Table 1

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Table 1
Patient characteristics and risk factors.

Table 2

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Table 2
Exclusion criteria for the early extubation protocol on arrival to the CTPACU.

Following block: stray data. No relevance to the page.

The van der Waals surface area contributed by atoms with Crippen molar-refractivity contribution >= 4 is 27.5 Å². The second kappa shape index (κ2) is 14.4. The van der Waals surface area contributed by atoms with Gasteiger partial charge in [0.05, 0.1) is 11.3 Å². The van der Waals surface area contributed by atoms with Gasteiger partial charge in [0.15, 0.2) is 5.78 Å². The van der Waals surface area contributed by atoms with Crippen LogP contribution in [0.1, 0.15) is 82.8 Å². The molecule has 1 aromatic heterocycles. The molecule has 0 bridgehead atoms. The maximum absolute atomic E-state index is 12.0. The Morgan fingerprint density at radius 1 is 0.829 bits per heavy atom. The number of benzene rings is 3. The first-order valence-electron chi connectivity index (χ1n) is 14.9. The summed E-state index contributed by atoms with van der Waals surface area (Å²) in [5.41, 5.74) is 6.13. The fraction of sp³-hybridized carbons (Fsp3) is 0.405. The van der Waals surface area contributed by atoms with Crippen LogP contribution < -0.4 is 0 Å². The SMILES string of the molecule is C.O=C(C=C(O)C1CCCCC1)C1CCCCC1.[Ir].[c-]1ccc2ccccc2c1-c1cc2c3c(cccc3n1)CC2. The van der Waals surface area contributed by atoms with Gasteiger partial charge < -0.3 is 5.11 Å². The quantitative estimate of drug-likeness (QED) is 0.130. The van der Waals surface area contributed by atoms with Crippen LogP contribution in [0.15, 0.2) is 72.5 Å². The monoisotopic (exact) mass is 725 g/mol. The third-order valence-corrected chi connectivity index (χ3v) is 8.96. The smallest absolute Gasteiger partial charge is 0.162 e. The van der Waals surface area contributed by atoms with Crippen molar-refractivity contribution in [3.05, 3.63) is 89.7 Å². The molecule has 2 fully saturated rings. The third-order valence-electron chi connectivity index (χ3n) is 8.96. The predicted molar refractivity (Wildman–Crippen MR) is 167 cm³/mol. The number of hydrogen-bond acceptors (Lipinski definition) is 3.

This is a retrospective review of prospectively collected data from the Lahey Hospital and Medical Center’s STS ACSD. Our Institutional Review Board approved this study, with waiver of individual patient consent. We utilized the time intervals from Jan 1st, 2008–Apr 3rd, 2011 and Apr 4th, 2011–Dec 31st, 2014 for comparison. Jan 1st, 2008 was when STS ACSD started tracking time to extubation data and Apr 4th, 2011 was when we initiated our early extubation protocol. Patient characteristics and risk factors are outlined in Table 1. There were no differences in the patient populations during these two time periods with respect to mean age, gender, and body surface area. There were more patients with ejection fractions below or equal to 30% in the 2008 to 2011 preprotocol cohort but low ejection fraction was not a contraindication to initiating the rapid wean protocol. There was no difference in the two patient populations with respect to mild or moderate chronic obstructive pulmonary disease (COPD), but there were slightly more patients with severe COPD in the earlier time period. Unless the patient was on continuous pre-operative oxygen therapy at home we did not consider severe COPD to contraindicate rapid wean. In fact, we proactively tried to rapidly wean patients with COPD. Heart failure within two weeks of surgery based on the New York Heart Classification (NYHC) was not a contraindication to early extubation. There were more patients in class IV heart failure within two weeks of surgery in the early extubation group.